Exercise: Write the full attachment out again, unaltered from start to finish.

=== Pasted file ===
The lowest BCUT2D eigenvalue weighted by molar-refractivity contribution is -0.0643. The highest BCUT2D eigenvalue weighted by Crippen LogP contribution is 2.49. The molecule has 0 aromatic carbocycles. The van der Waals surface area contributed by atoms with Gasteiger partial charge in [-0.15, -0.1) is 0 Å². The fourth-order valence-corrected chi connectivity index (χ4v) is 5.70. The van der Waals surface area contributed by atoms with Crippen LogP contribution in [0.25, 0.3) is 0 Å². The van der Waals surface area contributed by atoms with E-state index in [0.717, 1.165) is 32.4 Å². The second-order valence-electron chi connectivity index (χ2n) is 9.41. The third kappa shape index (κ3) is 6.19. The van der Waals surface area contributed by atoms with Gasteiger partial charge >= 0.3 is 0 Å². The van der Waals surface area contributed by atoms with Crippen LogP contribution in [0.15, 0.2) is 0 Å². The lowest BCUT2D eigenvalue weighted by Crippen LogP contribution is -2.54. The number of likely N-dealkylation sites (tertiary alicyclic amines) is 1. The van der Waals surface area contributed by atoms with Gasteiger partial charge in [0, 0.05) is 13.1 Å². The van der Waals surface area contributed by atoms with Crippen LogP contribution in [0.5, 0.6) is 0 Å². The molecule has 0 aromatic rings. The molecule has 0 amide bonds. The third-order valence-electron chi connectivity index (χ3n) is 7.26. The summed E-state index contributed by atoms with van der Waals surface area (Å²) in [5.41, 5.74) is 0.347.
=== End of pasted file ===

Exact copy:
The lowest BCUT2D eigenvalue weighted by molar-refractivity contribution is -0.0643. The highest BCUT2D eigenvalue weighted by Crippen LogP contribution is 2.49. The molecule has 0 aromatic carbocycles. The van der Waals surface area contributed by atoms with Gasteiger partial charge in [-0.15, -0.1) is 0 Å². The fourth-order valence-corrected chi connectivity index (χ4v) is 5.70. The van der Waals surface area contributed by atoms with Crippen LogP contribution in [0.25, 0.3) is 0 Å². The van der Waals surface area contributed by atoms with E-state index in [0.717, 1.165) is 32.4 Å². The second-order valence-electron chi connectivity index (χ2n) is 9.41. The third kappa shape index (κ3) is 6.19. The van der Waals surface area contributed by atoms with Gasteiger partial charge >= 0.3 is 0 Å². The van der Waals surface area contributed by atoms with Crippen LogP contribution in [0.15, 0.2) is 0 Å². The lowest BCUT2D eigenvalue weighted by Crippen LogP contribution is -2.54. The number of likely N-dealkylation sites (tertiary alicyclic amines) is 1. The van der Waals surface area contributed by atoms with Gasteiger partial charge in [0, 0.05) is 13.1 Å². The van der Waals surface area contributed by atoms with Crippen LogP contribution in [0.5, 0.6) is 0 Å². The molecule has 0 aromatic rings. The molecule has 0 amide bonds. The third-order valence-electron chi connectivity index (χ3n) is 7.26. The summed E-state index contributed by atoms with van der Waals surface area (Å²) in [5.41, 5.74) is 0.347.